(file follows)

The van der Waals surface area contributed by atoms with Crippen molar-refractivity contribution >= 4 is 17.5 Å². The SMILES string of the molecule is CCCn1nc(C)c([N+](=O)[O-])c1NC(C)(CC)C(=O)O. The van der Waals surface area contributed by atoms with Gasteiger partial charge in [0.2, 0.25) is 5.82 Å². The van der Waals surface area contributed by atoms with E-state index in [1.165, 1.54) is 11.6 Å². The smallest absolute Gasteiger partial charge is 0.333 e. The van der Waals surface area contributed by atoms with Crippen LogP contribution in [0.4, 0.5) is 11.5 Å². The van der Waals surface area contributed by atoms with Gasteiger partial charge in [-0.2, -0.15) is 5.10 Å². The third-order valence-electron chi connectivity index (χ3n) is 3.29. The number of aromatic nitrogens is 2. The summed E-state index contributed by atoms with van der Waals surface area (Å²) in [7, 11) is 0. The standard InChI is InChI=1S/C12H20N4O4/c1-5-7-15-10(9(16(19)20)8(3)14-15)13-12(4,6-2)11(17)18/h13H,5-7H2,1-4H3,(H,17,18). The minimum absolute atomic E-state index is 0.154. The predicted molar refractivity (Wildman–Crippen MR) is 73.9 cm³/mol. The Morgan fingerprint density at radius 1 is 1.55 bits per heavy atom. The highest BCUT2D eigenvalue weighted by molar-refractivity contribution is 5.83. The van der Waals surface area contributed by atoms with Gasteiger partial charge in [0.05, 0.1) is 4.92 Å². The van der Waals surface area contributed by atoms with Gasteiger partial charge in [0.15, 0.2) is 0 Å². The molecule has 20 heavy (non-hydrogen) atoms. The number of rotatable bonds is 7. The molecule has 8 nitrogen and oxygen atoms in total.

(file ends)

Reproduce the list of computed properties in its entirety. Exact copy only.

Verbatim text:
The van der Waals surface area contributed by atoms with Crippen molar-refractivity contribution >= 4 is 17.5 Å². The SMILES string of the molecule is CCCn1nc(C)c([N+](=O)[O-])c1NC(C)(CC)C(=O)O. The van der Waals surface area contributed by atoms with Gasteiger partial charge in [0.2, 0.25) is 5.82 Å². The van der Waals surface area contributed by atoms with E-state index in [1.165, 1.54) is 11.6 Å². The smallest absolute Gasteiger partial charge is 0.333 e. The van der Waals surface area contributed by atoms with Crippen LogP contribution in [0.4, 0.5) is 11.5 Å². The van der Waals surface area contributed by atoms with Gasteiger partial charge in [-0.2, -0.15) is 5.10 Å². The third-order valence-electron chi connectivity index (χ3n) is 3.29. The number of aromatic nitrogens is 2. The summed E-state index contributed by atoms with van der Waals surface area (Å²) in [7, 11) is 0. The standard InChI is InChI=1S/C12H20N4O4/c1-5-7-15-10(9(16(19)20)8(3)14-15)13-12(4,6-2)11(17)18/h13H,5-7H2,1-4H3,(H,17,18). The minimum absolute atomic E-state index is 0.154. The predicted molar refractivity (Wildman–Crippen MR) is 73.9 cm³/mol. The Morgan fingerprint density at radius 1 is 1.55 bits per heavy atom. The highest BCUT2D eigenvalue weighted by molar-refractivity contribution is 5.83. The van der Waals surface area contributed by atoms with Gasteiger partial charge in [0.05, 0.1) is 4.92 Å². The van der Waals surface area contributed by atoms with Gasteiger partial charge in [0.15, 0.2) is 0 Å². The molecule has 20 heavy (non-hydrogen) atoms. The number of rotatable bonds is 7. The molecule has 8 nitrogen and oxygen atoms in total.